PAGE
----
Impacts on Global Forests

Map of tree cover loss
This global map is based on time-series analysis of Landsat images characterising extent and change of tree cover. ‘Tree Cover Loss’ is defined as percentage loss during the period 2000–2014, as far as detectable for the individual pixels of the satellite imagery and including tree cover outside of forests.
The map shows the loss per year in different colour.
Source: Hansen et al., 2013.

Forest change can contribute to land degradation

The 2015 Global Forest Resources Assessment of the Food and Agriculture Organization1 reported that the total area of global forests has declined by 3 % over the previous 25 years. However, there has been some glimmer of hope. Between 1990 and 2000, the annual rate of net global forest loss was 7.3 Mha per year but was halved to 3.3 Mha per year between 2010 and 2015. These figures are encouraging but must be examined in the context of natural versus plantation forests and by the rapidly changing rates of deforestation and afforestation. For example, the global area of natural forest area decreased by 6 % between 1990 and 2015. The replacement of natural tropical forest with intensively managed plantations of exotic tree species will undoubtedly increase overall timber production potential but will reduce its natural biodiversity, habitat value and supply of ecosystem services.
The dynamics of national- to global-scale economic opportunities, combined with public policies, drive forest change. In addition to the economic consumption of forest products (i.e. timber, fuelwood), there is also the demand for land for agricultural expansion and the construction of roads and other infrastructure, all of which lead to deforestation, land degradation, biodiversity loss and habitat fragmentation. For example, the recent surge in deforestation in the Brazilian Amazon is due to economic instability, monetary exchange rates, political support for agribusiness and reduced government expenditure on the enforcement of existing environmental laws. The differential importance of these sets of drivers lead to regionally distinct patterns of forest decline.
Forests are the most biologically diverse ecosystems and critical for sustaining local and global livelihoods. They produce oxygen, equilibrate freshwater flows and cycle nutrients in addition to providing important provisioning services. Over 25 % of all global forests are managed specifically for soil and water protection6. Reforestation and forest regeneration can be a major global carbon sink, but the current rate of forest degradation and subsequent release of greenhouse gases is contributing to climate change. Carbon stocks in forests have decreased by almost 11 gigatonnes (Gt) in the past 25 years1. Although CO2 emissions from net forest conversion decreased from an average 4 Gt CO2 yr-1 (2001-2010) to 2.9 Gt CO2 yr-1 (2011-2015), suggesting a smaller than expected contribution to anthropogenic forcing due to forest loss, the emissions from forest degradation increased significantly from 0.4 Gt CO2 yr-1 in the 1990s to 1.0 Gt CO2 yr-1 during the period 2011-2015.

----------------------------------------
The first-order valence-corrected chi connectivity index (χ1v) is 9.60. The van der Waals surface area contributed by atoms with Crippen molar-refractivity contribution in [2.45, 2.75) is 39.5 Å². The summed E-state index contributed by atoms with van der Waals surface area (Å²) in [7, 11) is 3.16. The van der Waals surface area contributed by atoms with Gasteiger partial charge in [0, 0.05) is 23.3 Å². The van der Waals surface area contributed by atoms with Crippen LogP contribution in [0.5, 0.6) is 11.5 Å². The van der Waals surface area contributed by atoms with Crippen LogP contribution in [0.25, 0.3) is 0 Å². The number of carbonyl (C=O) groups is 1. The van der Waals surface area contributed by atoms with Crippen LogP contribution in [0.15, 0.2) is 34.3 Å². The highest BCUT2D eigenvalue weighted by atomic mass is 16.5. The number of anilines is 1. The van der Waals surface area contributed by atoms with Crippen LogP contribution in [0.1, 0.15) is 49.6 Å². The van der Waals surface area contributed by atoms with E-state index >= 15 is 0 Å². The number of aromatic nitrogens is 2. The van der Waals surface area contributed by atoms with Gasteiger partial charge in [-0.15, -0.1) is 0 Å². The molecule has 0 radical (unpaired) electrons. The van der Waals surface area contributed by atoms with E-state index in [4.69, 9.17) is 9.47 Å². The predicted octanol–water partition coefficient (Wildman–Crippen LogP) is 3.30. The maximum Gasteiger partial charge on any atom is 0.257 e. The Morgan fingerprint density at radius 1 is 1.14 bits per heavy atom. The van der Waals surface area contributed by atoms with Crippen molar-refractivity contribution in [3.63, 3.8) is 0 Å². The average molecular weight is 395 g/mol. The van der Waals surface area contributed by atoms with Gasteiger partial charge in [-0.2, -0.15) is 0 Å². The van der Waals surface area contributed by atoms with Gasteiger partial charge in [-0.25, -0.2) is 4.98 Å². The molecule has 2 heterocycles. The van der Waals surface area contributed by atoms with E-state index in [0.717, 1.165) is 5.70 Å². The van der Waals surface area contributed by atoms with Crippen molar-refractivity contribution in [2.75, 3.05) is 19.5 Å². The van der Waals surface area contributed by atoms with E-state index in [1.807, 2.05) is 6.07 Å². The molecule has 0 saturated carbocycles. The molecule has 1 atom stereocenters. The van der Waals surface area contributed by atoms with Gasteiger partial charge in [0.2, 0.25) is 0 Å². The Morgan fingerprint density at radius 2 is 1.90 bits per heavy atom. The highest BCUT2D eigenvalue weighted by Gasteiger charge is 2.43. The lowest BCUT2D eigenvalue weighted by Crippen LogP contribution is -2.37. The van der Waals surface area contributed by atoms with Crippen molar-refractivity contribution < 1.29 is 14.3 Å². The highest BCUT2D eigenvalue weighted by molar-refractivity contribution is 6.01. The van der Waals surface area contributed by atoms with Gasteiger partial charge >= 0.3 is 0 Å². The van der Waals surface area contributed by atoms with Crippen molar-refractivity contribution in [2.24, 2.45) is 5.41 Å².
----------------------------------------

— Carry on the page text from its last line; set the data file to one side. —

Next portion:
Deforestation can be considered a type of land degradation when forest ecosystems, with all of their important cultural, regulating and provisioning services, are exchanged for another land use, such as crop agriculture, with a narrow provisioning service focus. Some of the damages sustained by the land resource are the immediate reduction or loss of biomass productivity with a linked loss in habitat, biodiversity, and carbon stock. Clearance of natural forests accelerates soil erosion and the alteration of soil functioning. This can provoke a reduction in carbon, nutrient and water storage and cycling capacities that seriously affect land productivity or the long-term productive capacity of the land system. These effects can be partly offset when previously forested land is managed under adaptive and sustainable practices.
In many cases, introduced agriculture, including pasture and crops, does not focus enough on protecting the newly exposed land area, and the trade-off of forest for alternative land uses leaves a permanent deficit in ecosystem services. Resilience of forests is highly variable, but due to the feedback process of land degradation, disturbance may lead to a downward spiral in the ability of the land to provide the ecosystem goods and services that characterised the original state. Participatory forest planning and management is one approach that can lead to the development and dissemination of adaptive practices that increase the quality of natural capital factors through reduction in loss of biodiversity, reduced forest fragmentation and reduced vulnerability to soil erosion and landslides.

Forest Area Change in the Amazônia Legal region of Brazil (Mha/year).
Source INPE.

Tree canopy cover >=10 % (Mha) in Drylands New estimates of dryland forest cover reveal a larger than expected area covered with trees, adding around 9 % to the global total forest cover. An estimated 1327 Mha of dryland area with tree canopy cover of more than 10 % - a surface similar to the area of tropical moist forest cover - underline the importance of dryland forest in general and its potential role in the global carbon cycle.
Source: J.F. Bastin et al., 201717.

Forest Area Change in Asia. While for all of Asia an increase in total forest area is reported for the period 1990 - 2015, mainly due to forest plantations in China, there is still substantial forest loss in tropical areas.
Source: FAO FRA, 2015.

Global Forest Area estmates (Mha) and Annual Loss of Forest (Mha).
Source: R.J. Keenan et al. 2015.

At regional scale, North and Central America, Europe and Asia report increases forest carbon stock while South America and Africa report strong decreases and Oceania reports stable forest carbon stocks. The annual rate of decrease of forest carbon stock weakened between 1990 and 2015.
Source: H. Eva.